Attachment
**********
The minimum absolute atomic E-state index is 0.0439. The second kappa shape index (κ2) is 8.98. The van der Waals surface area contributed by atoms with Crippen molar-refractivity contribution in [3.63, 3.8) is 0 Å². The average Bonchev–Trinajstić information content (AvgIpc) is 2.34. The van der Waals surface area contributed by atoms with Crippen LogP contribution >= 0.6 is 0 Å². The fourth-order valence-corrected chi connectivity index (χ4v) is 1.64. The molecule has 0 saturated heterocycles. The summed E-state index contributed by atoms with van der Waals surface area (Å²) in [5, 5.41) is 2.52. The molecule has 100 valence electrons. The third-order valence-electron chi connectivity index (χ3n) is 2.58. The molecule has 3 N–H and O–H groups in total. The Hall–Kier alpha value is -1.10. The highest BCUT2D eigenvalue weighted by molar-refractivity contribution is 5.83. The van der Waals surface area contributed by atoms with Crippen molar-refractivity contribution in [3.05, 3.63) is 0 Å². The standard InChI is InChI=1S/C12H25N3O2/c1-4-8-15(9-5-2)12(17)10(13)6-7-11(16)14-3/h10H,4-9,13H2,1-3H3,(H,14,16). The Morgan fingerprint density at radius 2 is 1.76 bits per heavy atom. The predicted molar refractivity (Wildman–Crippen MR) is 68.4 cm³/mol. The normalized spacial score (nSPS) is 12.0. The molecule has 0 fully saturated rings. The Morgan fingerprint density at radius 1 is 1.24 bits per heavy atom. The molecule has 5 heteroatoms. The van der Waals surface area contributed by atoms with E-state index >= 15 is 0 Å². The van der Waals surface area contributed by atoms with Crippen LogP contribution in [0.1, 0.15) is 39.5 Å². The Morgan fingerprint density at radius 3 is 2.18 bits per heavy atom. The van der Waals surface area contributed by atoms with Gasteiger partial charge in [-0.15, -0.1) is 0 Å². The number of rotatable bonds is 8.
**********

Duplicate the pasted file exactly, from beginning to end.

The minimum absolute atomic E-state index is 0.0439. The second kappa shape index (κ2) is 8.98. The van der Waals surface area contributed by atoms with Crippen molar-refractivity contribution in [3.63, 3.8) is 0 Å². The average Bonchev–Trinajstić information content (AvgIpc) is 2.34. The van der Waals surface area contributed by atoms with Crippen LogP contribution >= 0.6 is 0 Å². The fourth-order valence-corrected chi connectivity index (χ4v) is 1.64. The molecule has 0 saturated heterocycles. The summed E-state index contributed by atoms with van der Waals surface area (Å²) in [5, 5.41) is 2.52. The molecule has 100 valence electrons. The third-order valence-electron chi connectivity index (χ3n) is 2.58. The molecule has 3 N–H and O–H groups in total. The Hall–Kier alpha value is -1.10. The highest BCUT2D eigenvalue weighted by molar-refractivity contribution is 5.83. The van der Waals surface area contributed by atoms with Crippen molar-refractivity contribution in [3.05, 3.63) is 0 Å². The standard InChI is InChI=1S/C12H25N3O2/c1-4-8-15(9-5-2)12(17)10(13)6-7-11(16)14-3/h10H,4-9,13H2,1-3H3,(H,14,16). The Morgan fingerprint density at radius 2 is 1.76 bits per heavy atom. The predicted molar refractivity (Wildman–Crippen MR) is 68.4 cm³/mol. The normalized spacial score (nSPS) is 12.0. The molecule has 0 fully saturated rings. The Morgan fingerprint density at radius 1 is 1.24 bits per heavy atom. The molecule has 5 heteroatoms. The van der Waals surface area contributed by atoms with E-state index >= 15 is 0 Å². The van der Waals surface area contributed by atoms with Crippen LogP contribution in [0.1, 0.15) is 39.5 Å². The Morgan fingerprint density at radius 3 is 2.18 bits per heavy atom. The van der Waals surface area contributed by atoms with Gasteiger partial charge in [-0.15, -0.1) is 0 Å². The number of rotatable bonds is 8.